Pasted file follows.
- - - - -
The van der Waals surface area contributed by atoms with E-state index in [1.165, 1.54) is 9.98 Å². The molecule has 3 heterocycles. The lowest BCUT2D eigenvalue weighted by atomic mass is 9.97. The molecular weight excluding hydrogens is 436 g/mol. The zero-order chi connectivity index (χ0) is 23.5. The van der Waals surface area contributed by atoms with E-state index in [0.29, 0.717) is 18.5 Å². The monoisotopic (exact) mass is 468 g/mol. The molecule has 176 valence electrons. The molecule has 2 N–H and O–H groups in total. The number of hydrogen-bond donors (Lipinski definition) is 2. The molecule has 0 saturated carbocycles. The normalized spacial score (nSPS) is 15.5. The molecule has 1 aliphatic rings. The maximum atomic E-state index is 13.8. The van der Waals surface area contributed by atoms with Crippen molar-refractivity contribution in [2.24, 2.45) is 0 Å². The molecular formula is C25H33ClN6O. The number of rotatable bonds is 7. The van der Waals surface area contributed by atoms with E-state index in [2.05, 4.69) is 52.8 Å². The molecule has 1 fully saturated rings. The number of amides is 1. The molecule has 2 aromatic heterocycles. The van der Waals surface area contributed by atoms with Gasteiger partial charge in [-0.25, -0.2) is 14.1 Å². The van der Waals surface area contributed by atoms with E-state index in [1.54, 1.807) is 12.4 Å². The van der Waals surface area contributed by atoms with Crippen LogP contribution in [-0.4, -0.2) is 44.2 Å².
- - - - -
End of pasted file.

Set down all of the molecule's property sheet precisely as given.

The van der Waals surface area contributed by atoms with E-state index in [1.165, 1.54) is 9.98 Å². The molecule has 3 heterocycles. The lowest BCUT2D eigenvalue weighted by atomic mass is 9.97. The molecular weight excluding hydrogens is 436 g/mol. The zero-order chi connectivity index (χ0) is 23.5. The van der Waals surface area contributed by atoms with E-state index in [0.29, 0.717) is 18.5 Å². The monoisotopic (exact) mass is 468 g/mol. The molecule has 176 valence electrons. The molecule has 2 N–H and O–H groups in total. The number of hydrogen-bond donors (Lipinski definition) is 2. The molecule has 0 saturated carbocycles. The normalized spacial score (nSPS) is 15.5. The molecule has 1 aliphatic rings. The maximum atomic E-state index is 13.8. The van der Waals surface area contributed by atoms with Crippen molar-refractivity contribution in [2.24, 2.45) is 0 Å². The molecular formula is C25H33ClN6O. The number of rotatable bonds is 7. The van der Waals surface area contributed by atoms with E-state index in [2.05, 4.69) is 52.8 Å². The molecule has 1 fully saturated rings. The number of amides is 1. The molecule has 2 aromatic heterocycles. The van der Waals surface area contributed by atoms with Gasteiger partial charge in [-0.25, -0.2) is 14.1 Å². The van der Waals surface area contributed by atoms with E-state index in [1.54, 1.807) is 12.4 Å². The van der Waals surface area contributed by atoms with Crippen LogP contribution in [-0.4, -0.2) is 44.2 Å².